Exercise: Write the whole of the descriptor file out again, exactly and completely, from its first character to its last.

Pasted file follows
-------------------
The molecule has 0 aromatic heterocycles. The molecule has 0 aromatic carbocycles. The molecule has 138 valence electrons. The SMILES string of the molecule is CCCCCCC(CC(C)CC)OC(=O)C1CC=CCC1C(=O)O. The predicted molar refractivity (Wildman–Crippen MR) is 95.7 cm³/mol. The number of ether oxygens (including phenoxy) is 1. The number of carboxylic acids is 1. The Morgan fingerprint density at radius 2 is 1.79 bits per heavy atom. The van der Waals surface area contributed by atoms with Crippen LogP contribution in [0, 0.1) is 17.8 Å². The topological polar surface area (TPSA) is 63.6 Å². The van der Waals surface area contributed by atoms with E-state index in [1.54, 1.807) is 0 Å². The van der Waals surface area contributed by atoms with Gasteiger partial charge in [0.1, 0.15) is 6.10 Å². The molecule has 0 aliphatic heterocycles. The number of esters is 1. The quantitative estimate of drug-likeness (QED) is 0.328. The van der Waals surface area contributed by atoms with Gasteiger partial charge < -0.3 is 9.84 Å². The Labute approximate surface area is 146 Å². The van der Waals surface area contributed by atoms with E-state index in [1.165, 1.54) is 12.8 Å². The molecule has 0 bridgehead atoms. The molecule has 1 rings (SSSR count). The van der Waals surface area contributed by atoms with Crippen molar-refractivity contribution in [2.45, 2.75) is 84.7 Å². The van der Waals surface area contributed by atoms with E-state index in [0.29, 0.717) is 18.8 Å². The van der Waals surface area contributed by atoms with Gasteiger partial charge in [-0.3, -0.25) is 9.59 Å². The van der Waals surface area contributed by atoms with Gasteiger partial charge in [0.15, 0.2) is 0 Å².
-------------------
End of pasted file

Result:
The molecule has 0 aromatic heterocycles. The molecule has 0 aromatic carbocycles. The molecule has 138 valence electrons. The SMILES string of the molecule is CCCCCCC(CC(C)CC)OC(=O)C1CC=CCC1C(=O)O. The predicted molar refractivity (Wildman–Crippen MR) is 95.7 cm³/mol. The number of ether oxygens (including phenoxy) is 1. The number of carboxylic acids is 1. The Morgan fingerprint density at radius 2 is 1.79 bits per heavy atom. The van der Waals surface area contributed by atoms with Crippen LogP contribution in [0, 0.1) is 17.8 Å². The topological polar surface area (TPSA) is 63.6 Å². The van der Waals surface area contributed by atoms with E-state index in [1.54, 1.807) is 0 Å². The van der Waals surface area contributed by atoms with Gasteiger partial charge in [0.1, 0.15) is 6.10 Å². The molecule has 0 aliphatic heterocycles. The number of esters is 1. The quantitative estimate of drug-likeness (QED) is 0.328. The van der Waals surface area contributed by atoms with Gasteiger partial charge < -0.3 is 9.84 Å². The Labute approximate surface area is 146 Å². The van der Waals surface area contributed by atoms with E-state index in [1.165, 1.54) is 12.8 Å². The molecule has 0 bridgehead atoms. The molecule has 1 rings (SSSR count). The van der Waals surface area contributed by atoms with Crippen molar-refractivity contribution in [2.45, 2.75) is 84.7 Å². The van der Waals surface area contributed by atoms with E-state index in [0.29, 0.717) is 18.8 Å². The van der Waals surface area contributed by atoms with Gasteiger partial charge in [-0.3, -0.25) is 9.59 Å². The van der Waals surface area contributed by atoms with Gasteiger partial charge in [0.15, 0.2) is 0 Å².